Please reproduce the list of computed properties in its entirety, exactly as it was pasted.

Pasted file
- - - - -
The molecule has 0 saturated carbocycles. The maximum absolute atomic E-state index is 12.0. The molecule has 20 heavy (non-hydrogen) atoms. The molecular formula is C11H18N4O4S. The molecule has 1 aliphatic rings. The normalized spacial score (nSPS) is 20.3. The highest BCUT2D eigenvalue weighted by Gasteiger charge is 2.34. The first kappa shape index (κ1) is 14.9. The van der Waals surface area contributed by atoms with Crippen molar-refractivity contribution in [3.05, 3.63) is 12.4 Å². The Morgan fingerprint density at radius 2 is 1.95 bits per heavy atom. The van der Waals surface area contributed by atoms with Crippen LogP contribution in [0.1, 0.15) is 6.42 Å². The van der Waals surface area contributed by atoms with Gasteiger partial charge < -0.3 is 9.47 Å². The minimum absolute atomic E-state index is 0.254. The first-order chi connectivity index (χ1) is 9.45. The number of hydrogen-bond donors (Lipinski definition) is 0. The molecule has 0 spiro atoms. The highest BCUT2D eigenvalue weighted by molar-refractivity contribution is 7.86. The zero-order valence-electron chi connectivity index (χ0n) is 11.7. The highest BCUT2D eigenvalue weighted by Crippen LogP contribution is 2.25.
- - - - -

The molecule has 0 saturated carbocycles. The maximum absolute atomic E-state index is 12.0. The molecule has 20 heavy (non-hydrogen) atoms. The molecular formula is C11H18N4O4S. The molecule has 1 aliphatic rings. The normalized spacial score (nSPS) is 20.3. The highest BCUT2D eigenvalue weighted by Gasteiger charge is 2.34. The first kappa shape index (κ1) is 14.9. The van der Waals surface area contributed by atoms with Crippen molar-refractivity contribution in [3.05, 3.63) is 12.4 Å². The Morgan fingerprint density at radius 2 is 1.95 bits per heavy atom. The van der Waals surface area contributed by atoms with Crippen LogP contribution in [0.1, 0.15) is 6.42 Å². The van der Waals surface area contributed by atoms with Gasteiger partial charge < -0.3 is 9.47 Å². The minimum absolute atomic E-state index is 0.254. The first-order chi connectivity index (χ1) is 9.45. The number of hydrogen-bond donors (Lipinski definition) is 0. The molecule has 0 spiro atoms. The highest BCUT2D eigenvalue weighted by molar-refractivity contribution is 7.86. The zero-order valence-electron chi connectivity index (χ0n) is 11.7. The highest BCUT2D eigenvalue weighted by Crippen LogP contribution is 2.25.